It is my hope that his sacrifice will help us all live through him vicariously in art, as an alternative to living it out in reality.

1 reply
  1. Jim
    Jim says:

    I, unlike Kurt, had a very happy childhood. A mother and father who both loved me deeply, and who have always been there for me in spite of my severe bipolar brain disease/disorder. My mother in particular has shown a fierce determination of love, compassion and caring towards me, which I feel has saved my life from the pain I have experienced going on 20 years now. To call my condition agony would not do the word justice. I have lost more that is dear to me than most could imagine or survive, and it is only because of my loving family and support of many good friends – I have developed extraordinary social skills to make up for the weeks at a time that I “check out” from reality and caring – that I am still here today. My condition was not caused by deprivation, pain, lack. I have been well provided for my entire life. I have been lucky enough to go to college, and even get a graduate degree, not common for someone with bipolar disorder. I have also avoided addiction, another mammoth stumbling block that takes many, such as Kurt, to their early graves. I have fought my disease tooth and nail for two decades, and have made more lifestyle changes than most would fathom to combat my “down” periods, to no avail. Regardless of my life choices, my plague returns every time. Maybe for some their condition was caused by nurture, not nature…perhaps the vast majority. Mine, however, was not caused by nurture, and only someone who has personally combated this disease in their own minds for as long as I have can understand this. I would like to think from my (hopefully, moderately) eloquent statements here that I have demonstrated an intelligence that is quite capable of discerning my own predicament; in fact, I am a writer myself and have used this outlet to express my own life’s story to good effect. But I must strongly disagree that all those who suffer from my disease are somehow here in this place I have now occupied for 20 years because of our environment(s). It belittles the love and unrelenting support that I have experienced through all my days, and places the onus on people and circumstances instead of the biochemistry that is happening within my head. In fact, my young daughter has a much higher chance of developing my condition, regardless of that fact she has a strong, loving mother and a father who will do his best to always stand beside her and share whatever wisdom he’s gleaned over the years, to help her carry through her condition if it should befall her.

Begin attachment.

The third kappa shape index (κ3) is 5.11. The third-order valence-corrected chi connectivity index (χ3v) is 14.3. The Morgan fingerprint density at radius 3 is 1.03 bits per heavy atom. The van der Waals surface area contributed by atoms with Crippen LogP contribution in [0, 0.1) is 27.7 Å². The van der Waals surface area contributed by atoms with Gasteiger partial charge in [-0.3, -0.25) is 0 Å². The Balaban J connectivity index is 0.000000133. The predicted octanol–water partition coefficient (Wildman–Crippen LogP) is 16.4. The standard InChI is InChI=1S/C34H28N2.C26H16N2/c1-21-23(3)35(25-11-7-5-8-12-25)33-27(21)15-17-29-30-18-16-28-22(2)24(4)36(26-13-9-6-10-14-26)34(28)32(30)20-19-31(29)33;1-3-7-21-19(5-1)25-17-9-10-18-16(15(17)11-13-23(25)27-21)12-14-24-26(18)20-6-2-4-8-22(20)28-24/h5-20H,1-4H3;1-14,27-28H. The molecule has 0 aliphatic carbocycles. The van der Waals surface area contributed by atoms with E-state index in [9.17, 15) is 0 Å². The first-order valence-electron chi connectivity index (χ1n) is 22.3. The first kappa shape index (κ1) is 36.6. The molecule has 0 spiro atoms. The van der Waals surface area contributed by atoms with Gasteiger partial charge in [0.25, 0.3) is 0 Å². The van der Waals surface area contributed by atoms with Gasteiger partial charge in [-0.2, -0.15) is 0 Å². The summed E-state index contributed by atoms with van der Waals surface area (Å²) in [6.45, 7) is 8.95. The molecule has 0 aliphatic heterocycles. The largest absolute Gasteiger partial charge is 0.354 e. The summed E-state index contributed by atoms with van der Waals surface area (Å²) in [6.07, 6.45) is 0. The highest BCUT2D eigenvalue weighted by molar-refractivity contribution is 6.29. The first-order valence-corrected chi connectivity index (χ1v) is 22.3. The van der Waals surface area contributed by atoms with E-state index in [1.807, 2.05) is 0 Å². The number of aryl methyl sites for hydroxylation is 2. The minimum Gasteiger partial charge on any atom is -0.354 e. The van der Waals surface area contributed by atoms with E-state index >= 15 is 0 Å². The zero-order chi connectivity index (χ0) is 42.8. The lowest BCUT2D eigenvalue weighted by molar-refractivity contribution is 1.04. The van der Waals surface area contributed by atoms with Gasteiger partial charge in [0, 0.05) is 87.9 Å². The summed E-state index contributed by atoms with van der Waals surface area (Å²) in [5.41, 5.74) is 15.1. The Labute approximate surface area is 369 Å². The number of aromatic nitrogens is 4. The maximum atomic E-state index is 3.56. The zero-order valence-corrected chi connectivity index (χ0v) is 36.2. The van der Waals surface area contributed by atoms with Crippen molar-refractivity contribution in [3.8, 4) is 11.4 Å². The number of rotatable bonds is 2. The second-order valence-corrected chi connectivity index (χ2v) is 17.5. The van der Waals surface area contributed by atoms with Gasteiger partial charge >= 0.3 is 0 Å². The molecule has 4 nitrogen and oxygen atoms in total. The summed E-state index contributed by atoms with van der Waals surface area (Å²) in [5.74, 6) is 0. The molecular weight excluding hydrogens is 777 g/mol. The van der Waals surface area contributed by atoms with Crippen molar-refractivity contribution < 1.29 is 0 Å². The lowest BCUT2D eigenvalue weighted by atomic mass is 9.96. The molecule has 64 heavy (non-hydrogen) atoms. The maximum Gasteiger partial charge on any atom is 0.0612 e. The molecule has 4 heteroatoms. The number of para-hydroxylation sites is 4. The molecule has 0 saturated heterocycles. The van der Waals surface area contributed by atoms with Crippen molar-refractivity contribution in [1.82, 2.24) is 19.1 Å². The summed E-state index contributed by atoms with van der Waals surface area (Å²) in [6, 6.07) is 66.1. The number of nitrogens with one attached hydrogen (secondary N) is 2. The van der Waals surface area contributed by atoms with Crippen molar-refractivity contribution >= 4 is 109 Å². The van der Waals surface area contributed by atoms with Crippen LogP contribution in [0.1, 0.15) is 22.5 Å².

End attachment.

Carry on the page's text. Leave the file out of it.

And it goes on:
Leave a Reply

Want to join the discussion?
Feel free to contribute!

Leave a Reply

Your email address will not be published. Required fields are marked *